Published at patheos.com/blogs/spiritchatter on November 1, 2013
I was sitting with my teaching assistant yesterday at a local coffee haunt near our campus. As we chatted amiably, I mentioned that her workload would be a heck of a lot more next term. “When I’m teaching,” I said. She cocked her head, looked puzzled, and said, “Aren’t you teaching now?” I hesitated and half-laughed, “Oh yeah, but my classes are Hebrew and contemplation, so it doesn’t feel like teaching.” I feel more like a student, translating a language I love and learning to slow down, listen, and be mindful.
This course on contemplation—it’s a real delight because it is so counter-intuitive. I chatted with my students yesterday about this. So much of college is about learning how to squeeze the most work into the least amount of time.
Meditation—contemplation—is about the opposite, though it takes much more discipline to meditate than it does to fall from one job to another, one task to the next. I compared meditation (in a stroke of brilliance!) to the Hebrew letter, nun. Butted up against a hard Hebrew consonant, this letter disappears. It doesn’t exactly disappear, but it turns into what’s called a daghesh, a dot in the next letter. Poof, before you know it, before you’ve pronounced the word, the nun is gone.
That’s what happens to contemplation, I explained, when you don’t make deliberate plans. Like the Hebrew letter nun, your opportunity to contemplate evaporates, squeezed out by more urgent demands—the rush and tumble of life.
That’s why each week I ask my students to write a reflection, which boils down to answering two questions:
How did your practice of contemplation go last week?
How would you like it to go next week?
While they’re writing in their journals, I place a schedule of the week at their feet. They use it to plan their week: when they intend to contemplate, be still, imagine, dream, breathe.
There are, in fact, several parts to cultivating a life of stillness in the midst of frenzy. As I prepared for class this week, I realized I could capture these with the letter P.
“Take a P this week,” I tell my students. (They humor me, laughing.)
P = Plan. If you don’t plan to pray, meditate, contemplate, you probably won’t. Write it in your schedule, the way you would a committee meeting, a coffee date, an essay due. If you don’t plan it, you won’t get to the joy of contemplation.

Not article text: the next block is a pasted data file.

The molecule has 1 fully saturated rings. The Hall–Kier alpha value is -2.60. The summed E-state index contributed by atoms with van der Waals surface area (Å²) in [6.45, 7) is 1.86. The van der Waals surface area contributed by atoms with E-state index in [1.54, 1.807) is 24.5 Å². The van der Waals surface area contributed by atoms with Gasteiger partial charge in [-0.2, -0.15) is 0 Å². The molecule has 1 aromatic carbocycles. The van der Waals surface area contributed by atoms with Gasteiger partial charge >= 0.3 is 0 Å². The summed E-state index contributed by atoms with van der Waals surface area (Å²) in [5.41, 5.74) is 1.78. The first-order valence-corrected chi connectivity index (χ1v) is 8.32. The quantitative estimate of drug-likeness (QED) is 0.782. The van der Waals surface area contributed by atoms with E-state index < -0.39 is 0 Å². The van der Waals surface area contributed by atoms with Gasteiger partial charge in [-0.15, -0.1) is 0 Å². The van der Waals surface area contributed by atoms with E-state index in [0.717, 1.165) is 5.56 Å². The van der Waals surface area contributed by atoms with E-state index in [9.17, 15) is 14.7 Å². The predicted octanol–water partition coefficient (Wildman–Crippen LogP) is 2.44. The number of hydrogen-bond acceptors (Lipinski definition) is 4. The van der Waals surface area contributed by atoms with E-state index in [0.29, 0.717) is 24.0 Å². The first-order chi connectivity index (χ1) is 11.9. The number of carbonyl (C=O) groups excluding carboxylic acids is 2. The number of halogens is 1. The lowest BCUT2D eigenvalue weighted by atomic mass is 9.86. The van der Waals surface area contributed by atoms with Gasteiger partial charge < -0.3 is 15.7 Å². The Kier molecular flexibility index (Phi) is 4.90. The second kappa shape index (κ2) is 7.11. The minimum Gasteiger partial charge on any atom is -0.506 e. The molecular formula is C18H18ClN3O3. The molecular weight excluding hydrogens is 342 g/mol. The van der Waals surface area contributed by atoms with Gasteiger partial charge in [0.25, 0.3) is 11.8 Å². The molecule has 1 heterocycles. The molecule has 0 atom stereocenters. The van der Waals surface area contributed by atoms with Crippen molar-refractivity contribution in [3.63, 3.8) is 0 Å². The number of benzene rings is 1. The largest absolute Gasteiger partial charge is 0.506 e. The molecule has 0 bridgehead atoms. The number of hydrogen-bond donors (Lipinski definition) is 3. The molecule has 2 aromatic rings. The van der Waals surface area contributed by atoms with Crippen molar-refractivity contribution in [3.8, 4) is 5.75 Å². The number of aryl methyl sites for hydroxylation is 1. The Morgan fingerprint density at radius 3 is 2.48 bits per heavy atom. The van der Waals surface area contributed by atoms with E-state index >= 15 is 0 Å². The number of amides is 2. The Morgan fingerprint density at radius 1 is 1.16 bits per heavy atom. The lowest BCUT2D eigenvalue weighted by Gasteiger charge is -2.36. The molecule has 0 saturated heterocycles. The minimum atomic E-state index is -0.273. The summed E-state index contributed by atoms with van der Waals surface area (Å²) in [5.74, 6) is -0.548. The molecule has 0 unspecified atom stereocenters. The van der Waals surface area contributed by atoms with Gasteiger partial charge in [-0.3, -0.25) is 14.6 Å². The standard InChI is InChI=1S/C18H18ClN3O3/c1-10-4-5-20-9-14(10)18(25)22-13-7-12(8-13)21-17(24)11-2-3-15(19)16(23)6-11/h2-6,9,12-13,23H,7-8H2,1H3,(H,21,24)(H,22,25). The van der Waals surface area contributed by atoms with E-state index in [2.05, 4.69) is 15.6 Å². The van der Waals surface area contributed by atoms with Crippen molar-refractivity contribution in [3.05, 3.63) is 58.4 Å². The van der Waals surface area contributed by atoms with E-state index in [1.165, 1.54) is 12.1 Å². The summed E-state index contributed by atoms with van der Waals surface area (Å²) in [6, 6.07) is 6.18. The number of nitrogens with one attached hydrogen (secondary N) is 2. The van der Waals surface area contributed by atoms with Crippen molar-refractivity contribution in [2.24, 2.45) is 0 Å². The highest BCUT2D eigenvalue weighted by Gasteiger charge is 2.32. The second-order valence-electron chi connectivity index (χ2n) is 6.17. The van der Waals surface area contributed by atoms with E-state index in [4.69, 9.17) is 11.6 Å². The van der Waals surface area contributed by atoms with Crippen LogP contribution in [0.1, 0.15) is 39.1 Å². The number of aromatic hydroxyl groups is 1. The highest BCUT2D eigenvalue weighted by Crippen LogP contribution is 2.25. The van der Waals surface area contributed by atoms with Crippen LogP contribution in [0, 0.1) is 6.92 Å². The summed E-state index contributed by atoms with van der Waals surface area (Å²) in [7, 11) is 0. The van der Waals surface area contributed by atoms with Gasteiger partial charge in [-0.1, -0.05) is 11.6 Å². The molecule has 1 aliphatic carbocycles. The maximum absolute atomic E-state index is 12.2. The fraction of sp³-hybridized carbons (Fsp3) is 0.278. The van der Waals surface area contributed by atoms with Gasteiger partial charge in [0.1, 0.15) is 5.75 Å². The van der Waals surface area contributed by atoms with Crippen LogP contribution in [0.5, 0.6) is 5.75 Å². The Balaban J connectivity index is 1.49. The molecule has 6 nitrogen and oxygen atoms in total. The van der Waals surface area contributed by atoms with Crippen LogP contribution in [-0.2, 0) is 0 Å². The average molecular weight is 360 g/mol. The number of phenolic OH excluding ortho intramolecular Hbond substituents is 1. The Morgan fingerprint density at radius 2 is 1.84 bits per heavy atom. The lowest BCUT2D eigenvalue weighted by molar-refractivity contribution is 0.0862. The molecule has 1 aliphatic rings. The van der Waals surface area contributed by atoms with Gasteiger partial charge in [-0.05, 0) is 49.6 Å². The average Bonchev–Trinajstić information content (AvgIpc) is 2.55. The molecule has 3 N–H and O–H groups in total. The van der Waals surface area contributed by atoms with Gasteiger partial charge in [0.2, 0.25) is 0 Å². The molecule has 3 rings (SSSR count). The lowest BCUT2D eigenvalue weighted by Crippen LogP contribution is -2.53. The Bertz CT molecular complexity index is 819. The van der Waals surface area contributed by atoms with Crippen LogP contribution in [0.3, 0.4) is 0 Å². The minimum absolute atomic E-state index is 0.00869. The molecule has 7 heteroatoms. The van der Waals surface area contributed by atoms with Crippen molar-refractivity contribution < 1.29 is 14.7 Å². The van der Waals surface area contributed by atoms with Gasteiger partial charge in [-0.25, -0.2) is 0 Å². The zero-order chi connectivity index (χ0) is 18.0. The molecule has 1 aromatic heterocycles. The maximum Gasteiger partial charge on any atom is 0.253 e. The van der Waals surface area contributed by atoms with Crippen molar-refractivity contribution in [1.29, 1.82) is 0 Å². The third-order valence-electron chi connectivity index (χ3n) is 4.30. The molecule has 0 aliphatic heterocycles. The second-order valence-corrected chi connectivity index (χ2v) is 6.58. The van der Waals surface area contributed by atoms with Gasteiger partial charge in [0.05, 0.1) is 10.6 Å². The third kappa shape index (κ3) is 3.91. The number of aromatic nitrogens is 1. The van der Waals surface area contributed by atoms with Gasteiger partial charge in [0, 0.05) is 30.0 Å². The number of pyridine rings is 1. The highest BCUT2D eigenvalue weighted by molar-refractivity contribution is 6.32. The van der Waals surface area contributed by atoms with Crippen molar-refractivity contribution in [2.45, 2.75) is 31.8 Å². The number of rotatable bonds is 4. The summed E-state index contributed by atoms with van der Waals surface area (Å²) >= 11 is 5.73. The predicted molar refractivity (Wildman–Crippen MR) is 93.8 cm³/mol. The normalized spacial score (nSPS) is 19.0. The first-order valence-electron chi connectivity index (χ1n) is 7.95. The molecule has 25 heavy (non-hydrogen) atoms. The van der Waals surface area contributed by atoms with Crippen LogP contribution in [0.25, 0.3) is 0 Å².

P = Place. Sometimes we don’t slip away to meditate because we have no inviting place to slip away to. So I’ve asked my students to create a space for contemplation. Yesterday, we showed before and after photos to illustrate how to create a sacred space. One student took a storage closet in a dorm, ironing board and all, organized it, and set a pillow, blanket and plastic candle (I’d given each student a plastic candle and journal) in it. Another simply cleared a desk, placing his candle there with a straight line of pebbles—like God in the Bible’s opening lines, creating order out of chaos. Sometimes creating space may mean simply tucking one of those plastic candles in a pocket or drawer and pulling it out for ten minutes in a quiet spot. It’s hard to imagine that $1.50 worth of plastic candle can transform no space into sacred space.
P = Practice. Think of spiritual practices as a tool box for contemplation. Each week in class we are learning new ones. The labyrinth. Lectio divina (reading the Bible slowly three times—but more on that another time). One on-line tool—an incredibly beneficial one—called Pray-as-you-go, is a gift to us from British Jesuits. Every day, you can escape to this place, this practice of stillness for about twelve minutes.
There you have it: a simple guide to contemplation.
P—Plan your day and week to include meditation.
P—Create a place that invites you.
P—Choose a simple practice, like Pray-as-you-go.
Now for the kicker. You know how much twelve minutes take out of your day? A student in class yesterday figured it out.
.8%. That’s 8/10 of one percent.
Less than one percent of your day given to contemplation. And that less-than-one-percent will reorient you, relax you, refresh you and—let’s not forget this—delight God. Not a bad way to spend eight-tenths of one percent of our otherwise stressful, busy lives.
So be sure to take a P this week.